Carey Jones

If you've just been shooting tequila or drinking it in margaritas, we've got some new ideas for you.
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Refreshing drinks to mix with a favorite elderflower liqueur.
Screwdriver + Licor 43 = boozy Creamsicle in a glass.
What's not to love about the quintessential American whiskey? Bourbon is an enduring favorite, a spirit that survived the years of Prohibition; survived the decades when most drinkers opted for Cosmos and Cuervo over classic whiskey; and has recently exploded in popularity, to such an extent that many distillers can't keep up with the demand. We all associate bourbon with Kentucky, but it's a common misconception that all bourbon is from Kentucky. Not so. While there are many requirements for true bourbon—like that it must be made from at least 50 percent corn, and aged in charred new American oak barrels—it can be made anywhere in America. All bourbons share a certain character, the comforting scent of vanilla and caramel and wood, the pleasant heft of an aged spirit. But moving beyond that, they're all over the map: some are distinctly sweet, others have a bit of spice; some are so smooth they drink like a cocktail, others so powerful they'll send a shiver down your spine. While there are dozens of bourbons we could recommend, here are 10 to know and to drink—from low-end to high, well-known to a little less so.
Most mixology buffs will agree that gin is one of the most versatile cocktail spirits—whether you're just pouring in tonic, stirring it into a martini, or shaking it into a much more complex drink. For centuries, it's been a bar staple, and indeed, many of today's predominant brands have a century (or more) of history behind them. But recently, a dizzying number of smaller brands, from America and abroad, have entered the market. So which bottles are worth your time? What's the best gin for a gin and tonic? Here's a quick primer—whether you're into the London Dry classics, newer upstart American brands, or unusual bottles that really expand the definition of the spirit.
One hundred years ago, America banned the sale of alcohol, killing some industries and kicking off a new era of cocktail culture.
Make 2020 the year you get a little too into Sidecars.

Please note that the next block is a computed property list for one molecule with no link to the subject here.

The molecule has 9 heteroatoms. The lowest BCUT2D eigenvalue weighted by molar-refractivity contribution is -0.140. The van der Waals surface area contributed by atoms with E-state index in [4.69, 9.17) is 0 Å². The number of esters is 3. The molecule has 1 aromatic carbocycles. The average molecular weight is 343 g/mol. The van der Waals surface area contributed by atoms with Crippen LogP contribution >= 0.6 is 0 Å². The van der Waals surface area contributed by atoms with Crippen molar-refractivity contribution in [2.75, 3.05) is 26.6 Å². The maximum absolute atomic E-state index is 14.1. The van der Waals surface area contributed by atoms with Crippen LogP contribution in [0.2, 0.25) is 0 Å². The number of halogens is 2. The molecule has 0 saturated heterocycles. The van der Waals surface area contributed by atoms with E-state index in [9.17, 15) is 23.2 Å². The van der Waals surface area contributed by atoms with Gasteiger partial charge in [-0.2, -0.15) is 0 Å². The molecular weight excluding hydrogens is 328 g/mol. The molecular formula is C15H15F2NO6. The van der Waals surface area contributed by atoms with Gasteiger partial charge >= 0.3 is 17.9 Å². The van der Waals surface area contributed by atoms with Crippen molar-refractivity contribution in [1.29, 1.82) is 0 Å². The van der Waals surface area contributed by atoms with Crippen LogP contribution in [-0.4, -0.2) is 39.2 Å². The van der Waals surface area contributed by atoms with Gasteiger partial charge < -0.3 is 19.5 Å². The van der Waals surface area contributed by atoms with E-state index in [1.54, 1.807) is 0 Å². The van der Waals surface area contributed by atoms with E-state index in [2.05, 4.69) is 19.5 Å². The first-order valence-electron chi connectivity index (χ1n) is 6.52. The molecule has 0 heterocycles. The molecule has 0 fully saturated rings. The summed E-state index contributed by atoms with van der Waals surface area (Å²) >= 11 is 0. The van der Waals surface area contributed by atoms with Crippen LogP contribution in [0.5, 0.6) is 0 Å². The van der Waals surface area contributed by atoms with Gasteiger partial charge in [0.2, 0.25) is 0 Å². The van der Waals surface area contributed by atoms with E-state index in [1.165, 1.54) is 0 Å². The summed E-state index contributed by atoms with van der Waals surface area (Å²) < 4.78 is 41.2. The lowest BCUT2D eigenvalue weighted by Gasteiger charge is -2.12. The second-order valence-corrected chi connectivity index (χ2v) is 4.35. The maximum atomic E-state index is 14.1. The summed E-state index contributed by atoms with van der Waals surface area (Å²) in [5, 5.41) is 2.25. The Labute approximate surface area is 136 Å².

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Friends from the industry remember the beloved author, bartender, and hospitality expert.
For mixing into dirty martinis, splashing with soda, or spiking up any drink you can think of, vodka is a necessary bottle. And it’s key for entertaining; while some drinkers aren’t partial to gin, say, or tequila, virtually no one has a vodka aversion. But which should you get? Here are eleven bottles to know and try.
Make 2020 the year you get a little too into Sidecars.
Friends from the industry remember the beloved author, bartender, and hospitality expert.
For mixing into dirty martinis, splashing with soda, or spiking up any drink you can think of, vodka is a necessary bottle. And it’s key for entertaining; while some drinkers aren’t partial to gin, say, or tequila, virtually no one has a vodka aversion. But which should you get? Here are eleven bottles to know and try.
Leave it to a tequila sommelier to find a worthy rival to this classic cocktail.
Pronounced "beer."
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With an unmatched array of botanicals, this gin is unbelievably complex.
No muddling—or straining out flecks of rosemary spikes—necessary
How to make cocktails with this fruit shrub from your farmer’s market haul
Stand these cocktails up against any boozy drink.
Three cocktails to make with Italicus Rosolio di Bergamotto.
It mixes way better than you might think.
Here are three cocktails to make with cognac's long lost cousin.
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New openings, new chefs and plenty of old standbys will keep you sated on the island getaway.
If we had to pick just one amaro, it would be Montenegro.